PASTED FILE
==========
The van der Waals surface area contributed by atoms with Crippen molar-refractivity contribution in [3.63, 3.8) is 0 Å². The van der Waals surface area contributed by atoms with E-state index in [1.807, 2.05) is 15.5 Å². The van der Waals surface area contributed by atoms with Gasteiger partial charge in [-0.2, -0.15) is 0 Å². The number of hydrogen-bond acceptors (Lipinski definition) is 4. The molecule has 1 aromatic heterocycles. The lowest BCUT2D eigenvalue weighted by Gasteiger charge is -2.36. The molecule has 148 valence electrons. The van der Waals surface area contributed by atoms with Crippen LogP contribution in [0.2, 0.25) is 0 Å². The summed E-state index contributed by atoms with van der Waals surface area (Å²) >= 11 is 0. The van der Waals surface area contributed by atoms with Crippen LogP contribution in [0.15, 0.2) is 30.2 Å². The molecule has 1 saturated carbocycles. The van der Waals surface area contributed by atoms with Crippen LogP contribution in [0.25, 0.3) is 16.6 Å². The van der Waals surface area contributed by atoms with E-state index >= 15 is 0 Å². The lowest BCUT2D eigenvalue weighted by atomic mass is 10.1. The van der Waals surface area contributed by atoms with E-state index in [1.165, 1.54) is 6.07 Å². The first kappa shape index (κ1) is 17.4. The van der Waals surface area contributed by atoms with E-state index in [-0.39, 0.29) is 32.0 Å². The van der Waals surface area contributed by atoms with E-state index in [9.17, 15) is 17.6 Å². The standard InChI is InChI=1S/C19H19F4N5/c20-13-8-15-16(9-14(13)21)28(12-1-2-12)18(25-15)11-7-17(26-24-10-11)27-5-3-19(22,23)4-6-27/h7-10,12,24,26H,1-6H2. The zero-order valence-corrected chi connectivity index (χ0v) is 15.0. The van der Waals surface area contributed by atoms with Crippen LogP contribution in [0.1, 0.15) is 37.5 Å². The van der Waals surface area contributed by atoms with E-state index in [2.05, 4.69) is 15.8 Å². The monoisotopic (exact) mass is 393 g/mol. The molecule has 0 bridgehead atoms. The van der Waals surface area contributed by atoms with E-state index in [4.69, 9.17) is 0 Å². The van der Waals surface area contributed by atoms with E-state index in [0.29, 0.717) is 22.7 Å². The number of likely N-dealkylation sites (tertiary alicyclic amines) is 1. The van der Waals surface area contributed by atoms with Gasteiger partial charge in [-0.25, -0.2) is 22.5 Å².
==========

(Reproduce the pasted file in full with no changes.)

The van der Waals surface area contributed by atoms with Crippen molar-refractivity contribution in [3.63, 3.8) is 0 Å². The van der Waals surface area contributed by atoms with E-state index in [1.807, 2.05) is 15.5 Å². The van der Waals surface area contributed by atoms with Gasteiger partial charge in [-0.2, -0.15) is 0 Å². The number of hydrogen-bond acceptors (Lipinski definition) is 4. The molecule has 1 aromatic heterocycles. The lowest BCUT2D eigenvalue weighted by Gasteiger charge is -2.36. The molecule has 148 valence electrons. The van der Waals surface area contributed by atoms with Crippen LogP contribution in [0.2, 0.25) is 0 Å². The summed E-state index contributed by atoms with van der Waals surface area (Å²) >= 11 is 0. The van der Waals surface area contributed by atoms with Crippen LogP contribution in [0.15, 0.2) is 30.2 Å². The molecule has 1 saturated carbocycles. The van der Waals surface area contributed by atoms with Crippen LogP contribution in [0.25, 0.3) is 16.6 Å². The van der Waals surface area contributed by atoms with E-state index >= 15 is 0 Å². The lowest BCUT2D eigenvalue weighted by atomic mass is 10.1. The van der Waals surface area contributed by atoms with E-state index in [1.165, 1.54) is 6.07 Å². The first kappa shape index (κ1) is 17.4. The van der Waals surface area contributed by atoms with E-state index in [-0.39, 0.29) is 32.0 Å². The van der Waals surface area contributed by atoms with E-state index in [9.17, 15) is 17.6 Å². The standard InChI is InChI=1S/C19H19F4N5/c20-13-8-15-16(9-14(13)21)28(12-1-2-12)18(25-15)11-7-17(26-24-10-11)27-5-3-19(22,23)4-6-27/h7-10,12,24,26H,1-6H2. The zero-order valence-corrected chi connectivity index (χ0v) is 15.0. The van der Waals surface area contributed by atoms with Crippen LogP contribution in [0.1, 0.15) is 37.5 Å². The van der Waals surface area contributed by atoms with E-state index in [2.05, 4.69) is 15.8 Å². The monoisotopic (exact) mass is 393 g/mol. The molecule has 0 bridgehead atoms. The van der Waals surface area contributed by atoms with E-state index in [4.69, 9.17) is 0 Å². The van der Waals surface area contributed by atoms with E-state index in [0.29, 0.717) is 22.7 Å². The number of likely N-dealkylation sites (tertiary alicyclic amines) is 1. The van der Waals surface area contributed by atoms with Gasteiger partial charge in [-0.25, -0.2) is 22.5 Å².